Escape

Safety Alert: If you believe your computer activities are being monitored, please access this site from a safer computer. To immediately exit this site, click the escape button. If you are in immediate danger, contact 911, a local crisis line, or the U.S. National Domestic Violence Hotline at 1-800-799-7233 and TTY 1-800-787-3224.

Skip Navigation

Safety Alert: If you believe your computer activities are being monitored, please access this site from a safer computer. To immediately exit this site, click the escape button. If you are in immediate danger, contact 911, a local crisis line, or the U.S. National Domestic Violence Hotline at 1-800-799-7233 and TTY 1-800-787-3224.

The National Latin@ Network for Healthy Families & Communities and Casa de Esperanza observe the 2013 National Women and Girls HIV/AIDS Awareness Day. 

Share Knowledge. Take Action. National Women and Girls HIV/AIDS Awareness Day 2013.

What is National Women and Girls HIV/AIDS Awareness Day?
National Women and Girls HIV/AIDS Awareness Day is an annual, nationwide initiative designed to raise awareness of the increasing impact of HIV/AIDS on women and girls. It is organized by the U.S. Department of Health and Human Services, Office on Women’s Health (OWH). The goal of this day is to encourage people across the country to take action in the fight against HIV/AIDS and raise awareness of its impact on women and girls. To support this goal, this year’s theme is “Share Knowledge. Take Action.”

When is National Women and Girls HIV/AIDS Awareness Day?
This awareness day is observed on March 10, although OWH encourages organizations to hold events in observance of this day at any time throughout the month of March.

Why observe National Women and Girls HIV/AIDS Awareness Day?
HIV/AIDS is a serious public health issue in the United States. Women of all ages can get HIV/AIDS, and they account for approximately 24 percent of all HIV diagnoses.1,2 Today, women represent a larger share of new HIV infections than they did earlier in the epidemic, with nearly 280,000 women living with HIV/AIDS in the United States.Women of color are particularly affected, as they accounted for two-thirds (64 percent) of new AIDS diagnoses among women in 2010.3

The Affordable Care Act (ACA) has helped make considerable strides in addressing these concerns and advancing equality for women and girls living with or at risk of HIV/AIDS in the United States. Consistent with the ACA, the President’s National HIV/AIDS Strategy will help:

  • Increase HIV testing and reduce the number of people who become infected with HIV
  • Improve access to care and optimize health outcomes for people living with HIV
  • Reduce HIV-related health disparities

For more information, visit the ACA page on AIDS.gov: http://go.usa.gov/43vd.

The ACA and the National HIV/AIDS Strategy are two important steps in the fight against HIV/AIDS, but the federal government cannot do it alone. On National Women and Girls HIV/AIDS Awareness Day, OWH calls on individuals and organizations across the country to take
action and bring attention to the impact HIV/AIDS has on women and girls. As a partner or collaborator for National Women and Girls HIV/AIDS Awareness Day, you have the power to educate others, change behaviors, and help shape the future for women and girls.2

Who should participate in National Women and Girls HIV/AIDS Awareness Day?
Public and private organizations at the local, state, and national levels are invited to participate.

How can I observe National Women and Girls HIV/AIDS Awareness Day?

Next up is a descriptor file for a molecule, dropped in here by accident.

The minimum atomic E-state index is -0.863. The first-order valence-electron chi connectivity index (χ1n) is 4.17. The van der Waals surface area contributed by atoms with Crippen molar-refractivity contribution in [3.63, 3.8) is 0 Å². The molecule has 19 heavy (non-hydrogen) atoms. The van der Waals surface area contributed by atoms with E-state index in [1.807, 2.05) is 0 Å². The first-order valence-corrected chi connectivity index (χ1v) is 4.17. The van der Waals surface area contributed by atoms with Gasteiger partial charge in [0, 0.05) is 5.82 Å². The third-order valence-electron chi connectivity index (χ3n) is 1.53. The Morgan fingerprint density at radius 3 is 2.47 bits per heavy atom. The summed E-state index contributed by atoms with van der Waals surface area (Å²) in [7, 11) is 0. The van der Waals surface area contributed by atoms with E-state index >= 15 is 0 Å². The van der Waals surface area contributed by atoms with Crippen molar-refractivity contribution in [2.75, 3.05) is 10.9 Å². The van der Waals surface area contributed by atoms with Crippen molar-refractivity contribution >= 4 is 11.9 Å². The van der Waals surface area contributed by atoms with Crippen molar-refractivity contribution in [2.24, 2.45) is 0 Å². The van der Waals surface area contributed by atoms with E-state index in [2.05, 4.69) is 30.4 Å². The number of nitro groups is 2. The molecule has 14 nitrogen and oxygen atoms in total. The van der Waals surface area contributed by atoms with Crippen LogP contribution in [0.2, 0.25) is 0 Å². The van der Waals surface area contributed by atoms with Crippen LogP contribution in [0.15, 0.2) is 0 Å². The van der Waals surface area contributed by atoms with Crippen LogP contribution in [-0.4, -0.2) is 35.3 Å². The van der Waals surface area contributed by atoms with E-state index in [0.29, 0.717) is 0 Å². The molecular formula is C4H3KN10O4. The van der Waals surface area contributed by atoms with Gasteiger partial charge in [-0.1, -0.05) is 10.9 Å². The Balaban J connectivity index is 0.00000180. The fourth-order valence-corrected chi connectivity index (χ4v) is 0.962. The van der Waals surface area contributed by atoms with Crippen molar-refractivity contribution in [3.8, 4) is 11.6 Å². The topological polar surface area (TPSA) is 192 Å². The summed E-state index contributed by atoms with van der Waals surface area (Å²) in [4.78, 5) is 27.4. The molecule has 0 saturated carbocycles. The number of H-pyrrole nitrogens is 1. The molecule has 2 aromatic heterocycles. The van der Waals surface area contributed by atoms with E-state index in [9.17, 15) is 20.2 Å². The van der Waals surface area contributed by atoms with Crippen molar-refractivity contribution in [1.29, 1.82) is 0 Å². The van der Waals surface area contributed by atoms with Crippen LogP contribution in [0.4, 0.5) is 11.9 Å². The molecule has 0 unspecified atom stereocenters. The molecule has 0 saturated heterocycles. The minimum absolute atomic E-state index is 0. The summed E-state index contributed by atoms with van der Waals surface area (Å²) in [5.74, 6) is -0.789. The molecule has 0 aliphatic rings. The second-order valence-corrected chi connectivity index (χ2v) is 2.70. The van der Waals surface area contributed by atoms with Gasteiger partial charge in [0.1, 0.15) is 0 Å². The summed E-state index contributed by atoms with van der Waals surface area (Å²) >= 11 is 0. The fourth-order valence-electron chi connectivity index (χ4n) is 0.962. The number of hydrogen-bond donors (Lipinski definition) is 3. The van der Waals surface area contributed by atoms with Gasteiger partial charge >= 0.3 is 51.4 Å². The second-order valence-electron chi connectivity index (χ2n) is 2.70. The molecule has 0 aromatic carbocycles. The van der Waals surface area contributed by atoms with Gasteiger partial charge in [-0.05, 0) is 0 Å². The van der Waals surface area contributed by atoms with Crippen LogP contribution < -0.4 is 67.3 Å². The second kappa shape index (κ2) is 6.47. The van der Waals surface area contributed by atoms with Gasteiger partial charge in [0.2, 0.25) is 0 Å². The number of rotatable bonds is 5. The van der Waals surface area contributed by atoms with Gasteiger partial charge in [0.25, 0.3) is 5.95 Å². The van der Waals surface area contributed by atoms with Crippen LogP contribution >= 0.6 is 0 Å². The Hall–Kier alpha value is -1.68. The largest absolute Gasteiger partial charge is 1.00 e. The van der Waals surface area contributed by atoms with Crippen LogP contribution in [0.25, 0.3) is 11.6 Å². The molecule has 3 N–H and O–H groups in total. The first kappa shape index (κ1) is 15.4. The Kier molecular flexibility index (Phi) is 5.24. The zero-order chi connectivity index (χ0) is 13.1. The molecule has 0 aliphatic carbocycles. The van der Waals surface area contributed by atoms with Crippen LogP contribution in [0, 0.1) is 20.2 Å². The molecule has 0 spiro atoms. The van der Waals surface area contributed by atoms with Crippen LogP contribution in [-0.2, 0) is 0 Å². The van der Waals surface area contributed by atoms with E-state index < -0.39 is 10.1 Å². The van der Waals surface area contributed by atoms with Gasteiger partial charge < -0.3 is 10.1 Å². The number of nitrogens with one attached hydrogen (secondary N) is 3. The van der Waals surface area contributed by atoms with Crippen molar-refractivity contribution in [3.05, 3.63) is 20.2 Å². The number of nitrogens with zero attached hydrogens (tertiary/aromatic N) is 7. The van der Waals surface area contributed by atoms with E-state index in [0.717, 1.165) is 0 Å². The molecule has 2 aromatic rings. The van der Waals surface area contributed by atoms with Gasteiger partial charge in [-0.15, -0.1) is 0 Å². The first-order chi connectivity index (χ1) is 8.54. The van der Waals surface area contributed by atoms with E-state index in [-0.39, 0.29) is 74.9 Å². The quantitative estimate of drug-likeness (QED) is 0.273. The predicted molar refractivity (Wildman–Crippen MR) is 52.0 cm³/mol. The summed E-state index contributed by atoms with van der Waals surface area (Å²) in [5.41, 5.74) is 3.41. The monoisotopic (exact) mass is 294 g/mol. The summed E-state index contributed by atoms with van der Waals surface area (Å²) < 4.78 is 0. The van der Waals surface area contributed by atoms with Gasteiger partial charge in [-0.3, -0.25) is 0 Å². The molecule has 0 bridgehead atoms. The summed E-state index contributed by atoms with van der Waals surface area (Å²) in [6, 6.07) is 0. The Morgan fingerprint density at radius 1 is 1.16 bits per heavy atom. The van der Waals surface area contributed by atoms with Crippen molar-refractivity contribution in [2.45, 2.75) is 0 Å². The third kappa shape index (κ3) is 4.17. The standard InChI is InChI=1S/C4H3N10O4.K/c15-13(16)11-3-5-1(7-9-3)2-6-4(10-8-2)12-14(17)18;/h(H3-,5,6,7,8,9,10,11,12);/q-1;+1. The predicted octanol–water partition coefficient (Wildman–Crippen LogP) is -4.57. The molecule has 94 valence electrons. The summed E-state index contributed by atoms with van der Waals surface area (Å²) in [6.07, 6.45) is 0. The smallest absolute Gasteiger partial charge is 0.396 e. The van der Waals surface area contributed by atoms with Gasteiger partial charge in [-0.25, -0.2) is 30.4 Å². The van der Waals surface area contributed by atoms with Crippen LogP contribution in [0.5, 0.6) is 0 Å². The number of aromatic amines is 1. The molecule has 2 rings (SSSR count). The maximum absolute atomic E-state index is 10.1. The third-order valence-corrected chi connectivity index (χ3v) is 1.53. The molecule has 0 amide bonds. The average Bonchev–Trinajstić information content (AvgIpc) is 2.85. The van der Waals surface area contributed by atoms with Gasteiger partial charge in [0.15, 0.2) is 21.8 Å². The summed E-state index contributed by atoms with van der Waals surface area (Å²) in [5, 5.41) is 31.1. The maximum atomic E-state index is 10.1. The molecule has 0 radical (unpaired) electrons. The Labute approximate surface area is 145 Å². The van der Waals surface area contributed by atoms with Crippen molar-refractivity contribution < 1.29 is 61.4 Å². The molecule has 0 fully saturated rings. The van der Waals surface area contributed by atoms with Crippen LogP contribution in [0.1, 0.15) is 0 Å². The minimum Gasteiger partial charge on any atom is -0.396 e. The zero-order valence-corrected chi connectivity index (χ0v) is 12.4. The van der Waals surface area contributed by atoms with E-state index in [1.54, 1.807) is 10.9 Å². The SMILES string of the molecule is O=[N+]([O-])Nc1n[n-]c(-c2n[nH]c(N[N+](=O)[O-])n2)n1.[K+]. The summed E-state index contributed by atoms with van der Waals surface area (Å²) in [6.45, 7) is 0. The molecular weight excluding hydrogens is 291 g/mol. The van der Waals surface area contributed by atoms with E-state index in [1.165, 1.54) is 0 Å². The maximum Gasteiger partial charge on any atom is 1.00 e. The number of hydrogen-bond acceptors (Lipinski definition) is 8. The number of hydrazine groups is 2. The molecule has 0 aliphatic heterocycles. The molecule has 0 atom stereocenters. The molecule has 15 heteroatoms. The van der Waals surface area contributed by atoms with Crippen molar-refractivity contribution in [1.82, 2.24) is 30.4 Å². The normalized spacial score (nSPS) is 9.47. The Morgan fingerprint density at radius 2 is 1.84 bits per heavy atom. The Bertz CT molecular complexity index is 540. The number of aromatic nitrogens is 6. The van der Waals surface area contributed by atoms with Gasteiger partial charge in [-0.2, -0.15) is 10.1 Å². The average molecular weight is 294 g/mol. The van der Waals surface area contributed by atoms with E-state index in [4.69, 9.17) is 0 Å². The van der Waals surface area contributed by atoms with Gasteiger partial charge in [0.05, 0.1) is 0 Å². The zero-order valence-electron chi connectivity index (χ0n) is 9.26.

There are many ways to observe National Women and Girls HIV/AIDS Awareness Day via inperson events and online events or activities. Hold a town hall meeting, organize an HIV screening event, work with government officials to issue a proclamation, or spread the word through social media about the impact of HIV/AIDS on women and girls and ways to prevent HIV infection. The possibilities are endless. For more ideas about how to observe this year’s National Women and Girls HIV/AIDS Awareness Day, see this list of suggestions for online and community events.

Latin@s are no exception. Join us in a 30 minute conversation with Voces Latinas, an organization that works to reduce the rate of HIV transmission among immigrant Latinas by empowering, educating and promoting leadership and advocacy from within Latin@ communities. Participants will be able to hear the voices of advocates and Promotoras working in their communities. Join us as we observe the 2013 National Women and Girls HIV/AIDS Awareness Day!

For detailed information please, click here.

For more information about National Women and Girls HIV/AIDS Awareness Day 2013 and what you can do in your communities please, click here.

One more thing:
Make a Statement: Wear Your Red Shoes on March 8!
Help spread awareness by posting pictures on our Facebook page or tweeting us @casadeesperanza a picture of your favorite pair of red shoes with your message of "I get tested because..." on March 8. Invite your friends to join, post a picture of you sporting your red shoes and blast your social media using the hashtag #NWGHAAD.

 


References

1. Centers for Disease Control and Prevention (CDC), Monitoring Selected National HIV 
Prevention and Care Objectives by Using HIV Surveillance Data—United States and 6 U.S. 
dependent areas—2010, HIV Surveillance Supplemental Report 2012, Vol. 17, No. 3, Part A
(Atlanta: CDC, 2012),
http://www.cdc.gov/hiv/surveillance/resources/reports/2010supp_vol17no3/index.htm.
2. Centers for Disease Control and Prevention (CDC), Estimated HIV incidence in the United 
States, 2007–2010, HIV Surveillance Supplemental Report 2012, Vol. 17, No. 4 (Atlanta: CDC, 
2012), http://www.cdc.gov/hiv/topics/surveillance/resources/reports/#supplemental.
3. CDC, HIV Surveillance Supplemental Report 2012, Vol. 17, No. 3, Part A), 2012.